ARCHITECTURE AS A CURE: ST. ELIZABETHS HOSPITAL

The buildings that make up the sprawling campus of St. Elizabeths psychiatric hospital in Southeast — much of which has gone unused for decades and is in varying stages of disrepair — stands as a kind of reminder of how the mentally ill have been treated in the U.S. over the past 165 years.

The story of the devolution of St. Elizabeths st e 3is told in the National Building Museum’s Architecture of an Asylum exhibit, which includes photos, architectural drawings and such artifacts as a box that housed brain tissue samples and a patient bill of rights.

Originally the Government Hospital for the Insane, the inauspicious name was later changed to the more palatable St. Elizabeths. (Although like New York’s Bellevue Hospital, the innocuous-sounding moniker has done little to mask the institutions’ missions.)

St. Elizabeths main building, constructed in 1852, was designed to provide patients with copious light and fresh air — believed at the time to aid in the convalescence of mental illness. In the 1870s, the hospital’s new director ordered Victorian cottages to be built to house the residents because he felt the main building manifested a prison-like atmosphere. Conventional wisdom of the time dictated that patients would be better served by smaller, homier residences than large, institutional quarters. This idea proved impractical, as caring for patients spread throughout a number of buildings was time-consuming and inefficient.

Today, the main building’s façade still stands, but the inside is gutted. Plans to preserve the exterior hit a snag when its structural integrity was called into question.

At the time the hospital was constructed, it was not unusual for the mentally ill to be warehoused together with criminals, the elderly and homeless people, as if they had anything in common other than their apparently inconvenient existence.

Activist for the mentally ill Dorothea Dix, who expressed outrage and consternation at the living conditions of those unfortunate enough to be confined to the horrific quarters common at the time, was instrumental in the development of St. Elizabeths. She campaigned tirelessly for a D.C. facility to take the burden off the only local hospital at the time in Baltimore, where conditions were overcrowded and unsanitary.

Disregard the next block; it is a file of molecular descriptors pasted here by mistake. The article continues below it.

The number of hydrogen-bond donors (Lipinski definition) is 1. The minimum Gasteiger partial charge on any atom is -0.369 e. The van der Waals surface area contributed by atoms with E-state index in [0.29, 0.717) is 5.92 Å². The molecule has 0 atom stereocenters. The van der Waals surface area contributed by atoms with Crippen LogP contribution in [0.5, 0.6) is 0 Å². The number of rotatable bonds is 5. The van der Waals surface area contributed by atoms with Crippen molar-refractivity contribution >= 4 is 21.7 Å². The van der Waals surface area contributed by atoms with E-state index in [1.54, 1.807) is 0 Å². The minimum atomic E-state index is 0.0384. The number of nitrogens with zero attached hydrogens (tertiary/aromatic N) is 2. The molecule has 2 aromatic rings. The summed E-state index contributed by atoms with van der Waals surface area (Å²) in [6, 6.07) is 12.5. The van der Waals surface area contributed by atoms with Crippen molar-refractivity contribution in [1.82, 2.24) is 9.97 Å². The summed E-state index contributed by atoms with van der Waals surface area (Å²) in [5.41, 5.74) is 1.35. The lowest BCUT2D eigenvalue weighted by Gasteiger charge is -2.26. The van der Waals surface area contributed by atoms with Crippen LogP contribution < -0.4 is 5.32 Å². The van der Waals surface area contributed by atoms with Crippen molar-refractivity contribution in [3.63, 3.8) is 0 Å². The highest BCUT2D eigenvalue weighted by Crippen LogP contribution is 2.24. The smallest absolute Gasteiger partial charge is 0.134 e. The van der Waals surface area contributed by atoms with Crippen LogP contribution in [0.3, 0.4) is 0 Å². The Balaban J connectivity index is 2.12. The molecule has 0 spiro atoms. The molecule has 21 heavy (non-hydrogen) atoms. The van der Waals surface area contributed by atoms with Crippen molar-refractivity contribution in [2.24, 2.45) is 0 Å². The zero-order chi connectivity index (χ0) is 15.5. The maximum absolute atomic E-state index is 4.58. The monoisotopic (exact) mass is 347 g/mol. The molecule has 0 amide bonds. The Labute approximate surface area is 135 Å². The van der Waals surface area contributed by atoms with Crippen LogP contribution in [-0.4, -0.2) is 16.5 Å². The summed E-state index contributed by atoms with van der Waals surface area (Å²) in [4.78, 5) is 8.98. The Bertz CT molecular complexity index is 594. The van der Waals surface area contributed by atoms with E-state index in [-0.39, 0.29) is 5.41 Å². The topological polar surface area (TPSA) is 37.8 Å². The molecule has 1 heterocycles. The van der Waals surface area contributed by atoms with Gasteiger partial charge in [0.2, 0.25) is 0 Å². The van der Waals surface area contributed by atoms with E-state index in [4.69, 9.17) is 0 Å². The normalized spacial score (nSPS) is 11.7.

Patient care at the new St. Elizabeths would be shocking by today’s standards, but was a vast improvement over typical mental hospital conditions. Some patients were forced to dig clay that was used to make bricks for new buildings on the campus — but only patients from “the laboring class” were selected for this task. Other were given jobs on hospital farms or gardens, with the idea that work might help set them free. These pursuits were indeed improvements from the days in which patients were not allowed to move about freely and even physically restrained.

Over the years, St. Elizabeths patients were treated with the most modern techniques available, including psychotherapy, hydrotherapy, electroshock therapy and pharmaceuticals. Despite these efforts, many patients lived most of their adult lives at St. Elizabeths and ultimately died there, never having shown any improvement.

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Many of the original buildings have been demolished or fallen into disrepair. Today, St. Elizabeths functions as a much smaller facility serving up to 280 patients in a building constructed in 2010. Several of the old, remaining buildings have been earmarked to be repurposed to house the Department of Homeland Security.


Architecture of an Asylum, through Jan. 15, National Building Museum, 401 F St. NW; Hours, Monday – Saturday 10 a.m. – 5 p.m., Sunday 11 a.m. – 5 p.m.

 

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